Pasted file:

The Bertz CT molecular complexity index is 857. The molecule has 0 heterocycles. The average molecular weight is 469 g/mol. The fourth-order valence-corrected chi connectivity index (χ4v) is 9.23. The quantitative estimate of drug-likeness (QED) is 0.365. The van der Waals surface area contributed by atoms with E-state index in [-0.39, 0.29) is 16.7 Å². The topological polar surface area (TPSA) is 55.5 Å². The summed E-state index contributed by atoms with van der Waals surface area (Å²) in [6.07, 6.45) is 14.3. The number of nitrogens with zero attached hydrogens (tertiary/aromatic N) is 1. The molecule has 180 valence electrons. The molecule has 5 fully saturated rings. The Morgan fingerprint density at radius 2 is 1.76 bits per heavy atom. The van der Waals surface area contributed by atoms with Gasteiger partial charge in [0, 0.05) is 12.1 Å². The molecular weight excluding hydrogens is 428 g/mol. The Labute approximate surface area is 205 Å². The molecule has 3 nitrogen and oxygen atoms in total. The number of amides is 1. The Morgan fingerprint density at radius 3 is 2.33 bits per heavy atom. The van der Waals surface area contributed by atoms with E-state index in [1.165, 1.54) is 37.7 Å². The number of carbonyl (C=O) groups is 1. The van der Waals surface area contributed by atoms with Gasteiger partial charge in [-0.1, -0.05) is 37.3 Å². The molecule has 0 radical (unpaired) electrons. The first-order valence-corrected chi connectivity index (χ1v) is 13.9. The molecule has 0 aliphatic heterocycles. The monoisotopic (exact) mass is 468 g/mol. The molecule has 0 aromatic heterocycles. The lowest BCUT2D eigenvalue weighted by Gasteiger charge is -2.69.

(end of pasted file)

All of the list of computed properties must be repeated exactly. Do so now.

The Bertz CT molecular complexity index is 857. The molecule has 0 heterocycles. The average molecular weight is 469 g/mol. The fourth-order valence-corrected chi connectivity index (χ4v) is 9.23. The quantitative estimate of drug-likeness (QED) is 0.365. The van der Waals surface area contributed by atoms with E-state index in [-0.39, 0.29) is 16.7 Å². The topological polar surface area (TPSA) is 55.5 Å². The summed E-state index contributed by atoms with van der Waals surface area (Å²) in [6.07, 6.45) is 14.3. The number of nitrogens with zero attached hydrogens (tertiary/aromatic N) is 1. The molecule has 180 valence electrons. The molecule has 5 fully saturated rings. The Morgan fingerprint density at radius 2 is 1.76 bits per heavy atom. The van der Waals surface area contributed by atoms with Gasteiger partial charge in [0, 0.05) is 12.1 Å². The molecular weight excluding hydrogens is 428 g/mol. The Labute approximate surface area is 205 Å². The molecule has 3 nitrogen and oxygen atoms in total. The number of amides is 1. The Morgan fingerprint density at radius 3 is 2.33 bits per heavy atom. The van der Waals surface area contributed by atoms with E-state index in [1.165, 1.54) is 37.7 Å². The number of carbonyl (C=O) groups is 1. The van der Waals surface area contributed by atoms with Gasteiger partial charge in [-0.1, -0.05) is 37.3 Å². The molecule has 0 radical (unpaired) electrons. The first-order valence-corrected chi connectivity index (χ1v) is 13.9. The molecule has 0 aliphatic heterocycles. The monoisotopic (exact) mass is 468 g/mol. The molecule has 0 aromatic heterocycles. The lowest BCUT2D eigenvalue weighted by Gasteiger charge is -2.69.